With heavy ties to Rover and Morris, not many realise it was a manufacturer in its own right. Here we will look at the history of MG and see what the future might hold for the classic British brand.
MG was founded by Cecil Kimber. Mr. Kimber was an employee of William Morris, and the MG initials originated from Morris Garages. It remained the personal property of William Morris until 1935, when it became part of Morris Motors Ltd.
Up until 1980 MG produced their sports car, the MGB. It was available as both a 2 seat roadster and a 2+2 coupe. Perhaps the most popular B launched was the B GT. It was a pioneer in popularizing the hatchback shape, retaining the coupe style whilst being as practical as a station wagon.
Upsetting the neighbours
When MG first launched the B, they came under fire from Renault. The French manufacturer claimed MG had stolen the front end design from their ‘Floride’ model. However the Floride was an unremarkable car that never made a significant impact on the market. Fortunately for MG the lack of popularity of the Floride made it more hassle than it was worth for Renault to pursue any case against them, and the argument silently ended.
Morris Motors Ltd was eventually swallowed up by BMC (British Motor Corporation). BMC eventually evolved into British Leyland. In the 70’s British Leyland were experiencing great financial woes of their own. This eventually led to the closure of the Abingdon plant and the marque being temporarily abandoned.
MG has been involved in Motorsport since its earliest days. They produced a couple of dedicated racing cars for enthusiasts to use. The enthusiasts who purchased the vehicles also received considerable help from the factory. MG was also the last foreign brand to be used in NASCAR racing in 1963. As recently as 2012 MG powered cars have featured in the British Touring Car Championship.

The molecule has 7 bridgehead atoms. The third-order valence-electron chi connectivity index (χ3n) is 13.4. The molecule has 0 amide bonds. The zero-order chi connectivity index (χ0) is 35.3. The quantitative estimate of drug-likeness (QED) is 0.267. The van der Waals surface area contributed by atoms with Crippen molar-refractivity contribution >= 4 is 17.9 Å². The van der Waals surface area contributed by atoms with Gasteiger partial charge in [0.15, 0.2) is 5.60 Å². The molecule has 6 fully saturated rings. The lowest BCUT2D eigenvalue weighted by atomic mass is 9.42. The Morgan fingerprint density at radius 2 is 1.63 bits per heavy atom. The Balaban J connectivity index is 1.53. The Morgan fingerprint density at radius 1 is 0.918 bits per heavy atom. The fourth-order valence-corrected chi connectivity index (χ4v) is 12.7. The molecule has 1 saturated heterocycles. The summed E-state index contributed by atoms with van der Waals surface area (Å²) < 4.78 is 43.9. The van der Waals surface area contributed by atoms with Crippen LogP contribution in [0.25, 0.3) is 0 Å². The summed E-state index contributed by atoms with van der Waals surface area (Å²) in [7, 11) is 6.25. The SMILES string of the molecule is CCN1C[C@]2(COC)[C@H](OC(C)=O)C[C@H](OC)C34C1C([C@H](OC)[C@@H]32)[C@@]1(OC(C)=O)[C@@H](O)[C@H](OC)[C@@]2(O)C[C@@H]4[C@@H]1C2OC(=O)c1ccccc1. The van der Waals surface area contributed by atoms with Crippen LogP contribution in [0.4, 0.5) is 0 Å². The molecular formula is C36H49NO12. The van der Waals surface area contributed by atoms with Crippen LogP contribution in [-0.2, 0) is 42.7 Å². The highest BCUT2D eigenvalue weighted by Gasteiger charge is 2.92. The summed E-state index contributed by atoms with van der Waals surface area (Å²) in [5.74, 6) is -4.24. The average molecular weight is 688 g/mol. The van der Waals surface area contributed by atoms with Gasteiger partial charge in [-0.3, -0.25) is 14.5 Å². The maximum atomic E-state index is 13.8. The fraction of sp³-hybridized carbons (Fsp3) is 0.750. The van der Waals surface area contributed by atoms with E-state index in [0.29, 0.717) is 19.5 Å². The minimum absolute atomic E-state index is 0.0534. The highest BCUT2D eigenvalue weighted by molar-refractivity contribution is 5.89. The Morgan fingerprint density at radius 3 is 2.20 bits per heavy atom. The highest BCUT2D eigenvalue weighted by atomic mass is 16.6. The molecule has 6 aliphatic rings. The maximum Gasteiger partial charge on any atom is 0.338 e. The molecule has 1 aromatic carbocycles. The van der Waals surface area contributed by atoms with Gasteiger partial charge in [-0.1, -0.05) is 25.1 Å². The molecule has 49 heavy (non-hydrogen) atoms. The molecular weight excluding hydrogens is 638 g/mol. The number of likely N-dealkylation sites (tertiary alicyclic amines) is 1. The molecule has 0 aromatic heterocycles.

After a shirt stint with British Aerospace MG along with Rover was purchased by BMW. BMW dismantled large parts of the group selling them off separately. When BMW sold the main company to ford in 2000, the Longbridge plant was kept open by a group of businessmen known as the phoenix group, who famously purchased it from BMW for £10. This is not strictly true, as the stock and assets that came with the deal meant that BMW made a huge loss on the sale. But overall BMW had made so much money from selling Land Rover and other assets that overall they were still onto a winner. They were eventually declared bankrupt in 2005.
MG tried their hand at producing a supercar early in the new century. The X Power was produced in Italy, with the finishing touches being made at Longbridge. Production was eventually stopped due to a lack of interest; the last ones were sold to customers in early 2008. It was available in a 320 bhp version, and a special SV-R model that produced 385 bhp.
The Chinese connection
In 2005 Nanjing Automobile Group purchased the rights to the MG brand for £53 million. They created a new company called MG Motor, which saw its first new model released in 2011, the MG 6. Available in both hatchback and saloon versions this new model is available in China, Chile, Colombia and the UK.
The Future of MG
With the MG 6 featuring a 1.8 133 bhp petrol engine and a 1.9 diesel variant, they are not very likely to continue with the motorsport heritage anytime soon. It appears that the Chinese owners are using the marque to gain traction in unfamiliar markets. However, the cars being produced are far closer to Rover than they are to the MG’s of old. Although initial sales predictions were estimated at between 2000 and 3000 for the UK, in 2012 they only sold 782 cars
The details that matter
Many collectors of MG’s earlier sports cars complain about the screen height. It makes it awkward for a slightly taller driver to see and doesn’t provide the best protection. However this is actually an early indicator of MG’s commitment to motorsport. The actual screen height is dictated by international racing rules.